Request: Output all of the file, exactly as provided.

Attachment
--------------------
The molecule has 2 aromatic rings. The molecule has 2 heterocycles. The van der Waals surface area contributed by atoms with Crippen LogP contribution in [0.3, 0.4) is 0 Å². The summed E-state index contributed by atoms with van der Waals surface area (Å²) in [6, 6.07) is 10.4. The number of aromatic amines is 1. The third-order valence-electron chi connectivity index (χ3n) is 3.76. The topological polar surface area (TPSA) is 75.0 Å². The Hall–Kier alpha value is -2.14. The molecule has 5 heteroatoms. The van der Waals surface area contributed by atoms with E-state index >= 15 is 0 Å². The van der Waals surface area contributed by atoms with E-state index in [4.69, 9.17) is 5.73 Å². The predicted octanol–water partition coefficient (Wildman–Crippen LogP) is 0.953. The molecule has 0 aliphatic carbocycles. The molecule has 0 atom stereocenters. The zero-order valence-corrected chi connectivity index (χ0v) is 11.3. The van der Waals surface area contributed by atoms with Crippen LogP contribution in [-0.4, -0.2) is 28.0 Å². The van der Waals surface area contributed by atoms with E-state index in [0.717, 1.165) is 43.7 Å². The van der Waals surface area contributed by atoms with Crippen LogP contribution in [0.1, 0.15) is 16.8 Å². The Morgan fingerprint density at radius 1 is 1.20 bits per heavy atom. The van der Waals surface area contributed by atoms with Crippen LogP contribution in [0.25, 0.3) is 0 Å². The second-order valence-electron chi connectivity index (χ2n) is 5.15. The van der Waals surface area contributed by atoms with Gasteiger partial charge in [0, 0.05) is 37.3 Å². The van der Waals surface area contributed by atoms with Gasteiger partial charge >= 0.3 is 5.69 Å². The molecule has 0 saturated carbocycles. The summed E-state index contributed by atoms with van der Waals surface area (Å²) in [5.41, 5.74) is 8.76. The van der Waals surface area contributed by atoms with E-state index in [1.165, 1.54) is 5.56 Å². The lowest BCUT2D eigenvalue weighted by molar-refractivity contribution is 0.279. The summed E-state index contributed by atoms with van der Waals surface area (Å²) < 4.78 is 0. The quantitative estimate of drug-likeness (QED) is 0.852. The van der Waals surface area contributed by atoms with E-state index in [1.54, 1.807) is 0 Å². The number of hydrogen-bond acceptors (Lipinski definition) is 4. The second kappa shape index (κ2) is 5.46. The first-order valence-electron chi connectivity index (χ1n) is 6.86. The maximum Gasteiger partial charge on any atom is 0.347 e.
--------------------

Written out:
The molecule has 2 aromatic rings. The molecule has 2 heterocycles. The van der Waals surface area contributed by atoms with Crippen LogP contribution in [0.3, 0.4) is 0 Å². The summed E-state index contributed by atoms with van der Waals surface area (Å²) in [6, 6.07) is 10.4. The number of aromatic amines is 1. The third-order valence-electron chi connectivity index (χ3n) is 3.76. The topological polar surface area (TPSA) is 75.0 Å². The Hall–Kier alpha value is -2.14. The molecule has 5 heteroatoms. The van der Waals surface area contributed by atoms with E-state index >= 15 is 0 Å². The van der Waals surface area contributed by atoms with E-state index in [4.69, 9.17) is 5.73 Å². The predicted octanol–water partition coefficient (Wildman–Crippen LogP) is 0.953. The molecule has 0 aliphatic carbocycles. The molecule has 0 atom stereocenters. The zero-order valence-corrected chi connectivity index (χ0v) is 11.3. The van der Waals surface area contributed by atoms with Crippen LogP contribution in [-0.4, -0.2) is 28.0 Å². The van der Waals surface area contributed by atoms with E-state index in [0.717, 1.165) is 43.7 Å². The van der Waals surface area contributed by atoms with Crippen LogP contribution in [0.1, 0.15) is 16.8 Å². The Morgan fingerprint density at radius 1 is 1.20 bits per heavy atom. The van der Waals surface area contributed by atoms with Crippen LogP contribution in [0.25, 0.3) is 0 Å². The second-order valence-electron chi connectivity index (χ2n) is 5.15. The van der Waals surface area contributed by atoms with Gasteiger partial charge in [0, 0.05) is 37.3 Å². The van der Waals surface area contributed by atoms with Gasteiger partial charge >= 0.3 is 5.69 Å². The molecule has 0 saturated carbocycles. The summed E-state index contributed by atoms with van der Waals surface area (Å²) in [5.41, 5.74) is 8.76. The van der Waals surface area contributed by atoms with E-state index in [1.165, 1.54) is 5.56 Å². The lowest BCUT2D eigenvalue weighted by molar-refractivity contribution is 0.279. The summed E-state index contributed by atoms with van der Waals surface area (Å²) < 4.78 is 0. The quantitative estimate of drug-likeness (QED) is 0.852. The van der Waals surface area contributed by atoms with E-state index in [1.54, 1.807) is 0 Å². The number of hydrogen-bond acceptors (Lipinski definition) is 4. The second kappa shape index (κ2) is 5.46. The first-order valence-electron chi connectivity index (χ1n) is 6.86. The maximum Gasteiger partial charge on any atom is 0.347 e.